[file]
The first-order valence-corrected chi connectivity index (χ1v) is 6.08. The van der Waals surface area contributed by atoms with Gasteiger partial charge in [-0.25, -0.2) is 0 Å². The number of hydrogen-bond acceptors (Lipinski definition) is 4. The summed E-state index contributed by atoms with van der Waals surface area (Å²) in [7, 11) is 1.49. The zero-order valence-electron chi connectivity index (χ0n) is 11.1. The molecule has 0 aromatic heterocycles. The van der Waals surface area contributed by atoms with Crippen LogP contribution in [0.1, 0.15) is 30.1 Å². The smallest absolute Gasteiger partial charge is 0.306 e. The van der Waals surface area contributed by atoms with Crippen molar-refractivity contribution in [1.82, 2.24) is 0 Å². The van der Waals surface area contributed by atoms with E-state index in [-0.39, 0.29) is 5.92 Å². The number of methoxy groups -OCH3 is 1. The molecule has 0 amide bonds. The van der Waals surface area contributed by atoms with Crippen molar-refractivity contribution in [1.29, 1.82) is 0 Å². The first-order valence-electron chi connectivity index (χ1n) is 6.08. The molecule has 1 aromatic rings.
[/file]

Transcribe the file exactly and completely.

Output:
The first-order valence-corrected chi connectivity index (χ1v) is 6.08. The van der Waals surface area contributed by atoms with Gasteiger partial charge in [-0.25, -0.2) is 0 Å². The number of hydrogen-bond acceptors (Lipinski definition) is 4. The summed E-state index contributed by atoms with van der Waals surface area (Å²) in [7, 11) is 1.49. The zero-order valence-electron chi connectivity index (χ0n) is 11.1. The molecule has 0 aromatic heterocycles. The van der Waals surface area contributed by atoms with Crippen LogP contribution in [0.1, 0.15) is 30.1 Å². The smallest absolute Gasteiger partial charge is 0.306 e. The van der Waals surface area contributed by atoms with Crippen molar-refractivity contribution in [1.82, 2.24) is 0 Å². The van der Waals surface area contributed by atoms with E-state index in [-0.39, 0.29) is 5.92 Å². The number of methoxy groups -OCH3 is 1. The molecule has 0 amide bonds. The van der Waals surface area contributed by atoms with Crippen molar-refractivity contribution in [1.29, 1.82) is 0 Å². The first-order valence-electron chi connectivity index (χ1n) is 6.08. The molecule has 1 aromatic rings.